LETTER: Higher education not a valued requirement

A mass exodus of our educated youth to other municipalities in search of meaningful employment

Re: “Highest Level of Workers Without a Diploma” article by Kevin Mills, published July 9, Abbotsford News.

As the general manager of the BC employment website InTheWorx.ca, I feel a professional need to respond to this article regarding the employment situation in Abbotsford.

There is nothing more crippling to one’s job search in Abbotsford than being formally educated. Surrey, Langley, Chilliwack and all points beyond value educational credentials but inexplicably Abbotsford businesses prefer to hire lesser educated candidates. It is sad to know that to improve one’s chances of gaining employment in Abbotsford requires job seekers to strip their resumes of hard-earned academic credentials.

Oddly, Abbotsford businesses do not place an emphasis on hiring employees who reside within the V2T postal code. An educated guess is that roughly half of the people who work in Abbotsford actually live here, with the increased likelihood that the “better” positions are generally occupied by non-Abbotsfordians.

Then there is the issue of remuneration offered in Abbotsford verses other jurisdictions – so much so, that recruiting agencies generally dislike dealing with Abbotsford businesses. One recruiter I spoke with recently lamented about having to convince one business owner than no, there was no possibility of filling the requested position at $10 per hour as minimum wage was $10.25 per hour and the market value of the position itself was deemed to be $15 per hour. Managing an employment website, I literally have “front row seats” to this particular gong show and can cite numerous examples of Abbotsford job postings that are nothing short of offensive. One particular favourite of mine was an advert for a position requiring a Bachelor of Business Administration with a compensation range of $12 to $14 per hour; comparatively, forklift operators earn more than that.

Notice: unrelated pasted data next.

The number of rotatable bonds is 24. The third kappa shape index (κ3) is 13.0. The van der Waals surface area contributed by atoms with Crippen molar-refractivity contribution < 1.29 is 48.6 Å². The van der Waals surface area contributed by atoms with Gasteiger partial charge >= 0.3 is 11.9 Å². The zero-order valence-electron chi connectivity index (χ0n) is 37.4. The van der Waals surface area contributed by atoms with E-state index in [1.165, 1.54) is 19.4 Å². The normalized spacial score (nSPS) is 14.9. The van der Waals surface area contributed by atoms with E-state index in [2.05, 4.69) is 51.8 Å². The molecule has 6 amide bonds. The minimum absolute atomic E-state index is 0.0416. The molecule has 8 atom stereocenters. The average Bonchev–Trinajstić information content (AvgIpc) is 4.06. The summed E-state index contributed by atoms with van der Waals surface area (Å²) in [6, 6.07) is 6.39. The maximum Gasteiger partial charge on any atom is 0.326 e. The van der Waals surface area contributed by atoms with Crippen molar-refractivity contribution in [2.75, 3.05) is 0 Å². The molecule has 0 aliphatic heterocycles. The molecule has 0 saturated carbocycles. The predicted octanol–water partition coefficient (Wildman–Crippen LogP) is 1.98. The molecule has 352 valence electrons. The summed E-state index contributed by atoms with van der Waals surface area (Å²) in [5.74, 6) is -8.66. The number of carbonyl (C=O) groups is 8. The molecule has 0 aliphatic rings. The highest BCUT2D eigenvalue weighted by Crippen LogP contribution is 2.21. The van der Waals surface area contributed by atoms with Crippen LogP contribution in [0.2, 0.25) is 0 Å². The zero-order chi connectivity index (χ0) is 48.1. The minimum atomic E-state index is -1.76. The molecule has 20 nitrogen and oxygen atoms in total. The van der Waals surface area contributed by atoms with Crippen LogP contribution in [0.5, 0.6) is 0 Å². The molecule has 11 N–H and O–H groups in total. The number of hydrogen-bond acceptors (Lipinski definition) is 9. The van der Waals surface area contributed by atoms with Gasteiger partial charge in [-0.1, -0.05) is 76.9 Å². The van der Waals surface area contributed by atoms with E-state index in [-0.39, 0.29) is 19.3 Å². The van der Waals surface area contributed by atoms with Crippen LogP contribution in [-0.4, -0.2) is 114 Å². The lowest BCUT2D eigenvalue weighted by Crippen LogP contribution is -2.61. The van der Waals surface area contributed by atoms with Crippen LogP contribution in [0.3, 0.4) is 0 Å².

Given the above points, it is then of little mystery why the National Household Survey found the Abbotsford-Mission CMA to be at the bottom of the list insofar as having an educated populous. This would also be a major contributing factor to the mass exodus of our educated youth to other municipalities in search of meaningful employment as they have little chance of being employed locally once they leave the graduation stage. On a similar note, given the average individual annual income verses the average cost of home ownership in Abbotsford, it would take three typical working adults to hold a mortgage.

I do not know if this information is as disturbing to the general population as it is in the employment industry, despite its socio-economic impact to the overall community of Abbotsford. Obviously, the problem is far too complex to address in a simple letter-to-the-editor but I can assure you that it is of notable significance.  I can offer no professional suggestions as to how to remedy the situation and if I did, I would likely have to go to Langley or Surrey to voice them as I, too, have been post-secondary educated.

Karen-Ann Daleman


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